Yoga and storytelling, yoga and bullies
Written by Rebecca Jones
The Wellness Initiative is not the only organization pushing yoga in Colorado public schools.
Another Boulder group, Calming Kids: Creating a Non-violent World, promotes yoga in school as an anti-bullying tool. Storytime Yoga, which integrates children’s yoga and storytelling, poetry and healthy eating, is also based in Boulder County. And at a two-day gathering of physical education teachers from across the state last week in Loveland, at least three workshops dealt with in-school yoga.
TWI does serve the most children, however, Rose said.
In addition to its yoga classes for students, TWI offers a two-hour Tools for Teachers workshop to provide classroom teachers with simple yoga-based techniques they can introduce into academic classrooms; and on-site yoga classes for teachers and school staff members before or after regular school hours.
Yoga classes for students run the gamut, from year-long regular exposure to yoga as part of the PE curriculum to less-intensive elective classes, sometimes offered during the school day and sometimes offered before or after school. Cost to provide the yoga instruction averages about $70 per class, but the cost to the school varies depending on students’ ability to pay.
“In schools where there’s a high percentage of low-income students, we subsidize a large percentage of the cost,” Rose said. “In schools that serve more affluent students, we rely on the school or the parents to support the program.”
Research shows positive impact on youngsters
The Wellness Initiative is working with the Center for Policy Research to conduct research on the effects of yoga instruction in the schools. Rose expects a significant amount of data to be available within the year, but she has some preliminary findings based on a survey of 47 high school students from four schools who participated in 6 to 42 yoga sessions. Their average age was 15, and 70 percent had no previous exposure to yoga.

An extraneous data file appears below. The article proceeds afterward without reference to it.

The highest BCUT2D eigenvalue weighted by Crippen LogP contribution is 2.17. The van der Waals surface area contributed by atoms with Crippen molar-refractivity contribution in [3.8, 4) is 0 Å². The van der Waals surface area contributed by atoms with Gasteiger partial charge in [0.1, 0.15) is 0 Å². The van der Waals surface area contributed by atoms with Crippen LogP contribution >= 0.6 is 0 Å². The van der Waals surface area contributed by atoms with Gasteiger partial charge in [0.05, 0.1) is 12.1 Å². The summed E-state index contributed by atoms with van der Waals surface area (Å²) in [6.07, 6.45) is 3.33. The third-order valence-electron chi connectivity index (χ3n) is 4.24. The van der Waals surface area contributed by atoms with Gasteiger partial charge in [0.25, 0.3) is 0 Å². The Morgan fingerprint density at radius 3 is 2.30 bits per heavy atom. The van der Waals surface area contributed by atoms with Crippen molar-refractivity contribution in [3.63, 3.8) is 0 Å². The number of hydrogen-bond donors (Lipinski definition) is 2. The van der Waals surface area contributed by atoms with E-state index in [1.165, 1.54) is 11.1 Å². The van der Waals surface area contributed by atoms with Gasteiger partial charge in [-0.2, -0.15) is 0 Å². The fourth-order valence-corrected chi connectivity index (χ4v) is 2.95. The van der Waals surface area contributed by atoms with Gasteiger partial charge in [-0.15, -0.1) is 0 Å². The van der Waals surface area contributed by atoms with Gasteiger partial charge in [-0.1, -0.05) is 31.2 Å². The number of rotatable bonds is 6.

Among the findings:
* More than three-fourths of the students agreed strongly or somewhat with the statement “I feel stressed out a lot of the time.”
* About two-thirds agreed strongly or somewhat with the statement “I put a lot of pressure on myself.”
* Following participation in yoga classes, at least half the students noted improvements in physical flexibility; feeling positive and optimistic; feeling physically strong; standing up for oneself; self-confidence; being nice to other students and family.
* When asked their reaction to yoga, 63 percent said they “love it” or “like it a lot,” while 24 percent said they “like it somewhat,” and 13 percent said they did not like it at all.
* More than a third of the students reported improvement in how they felt about their body; their ability to concentrate; feeling good about themselves; feeling less stress; feeling frustration; eating less junk food; and putting too much pressure on themselves.
* When asked how often they used various yoga practices outside the class, more than half reported using the breathing exercises; more than 70 percent reported using visualization; about 45 percent practiced positive statements about themselves; and 44 percent practiced yoga poses.
Schools participating in The Wellness Initiative yoga classes:
Adams County: Welby New Technology High School, High Point Academy.
Arapahoe County: East Elementary School, Pathways Program.
Boulder County: Columbine Elementary, Crest View Elementary, Fairview High School, Louisville Middle School, Mesa Elementary, Southern Hills Middle School, Whittier Elementary.
Denver: Colfax Elementary, Denver CAMP, Florence Crittenton School, KIPP Sunshine Peak Academy, Knapp Elementary, Munroe Elementary, North High School.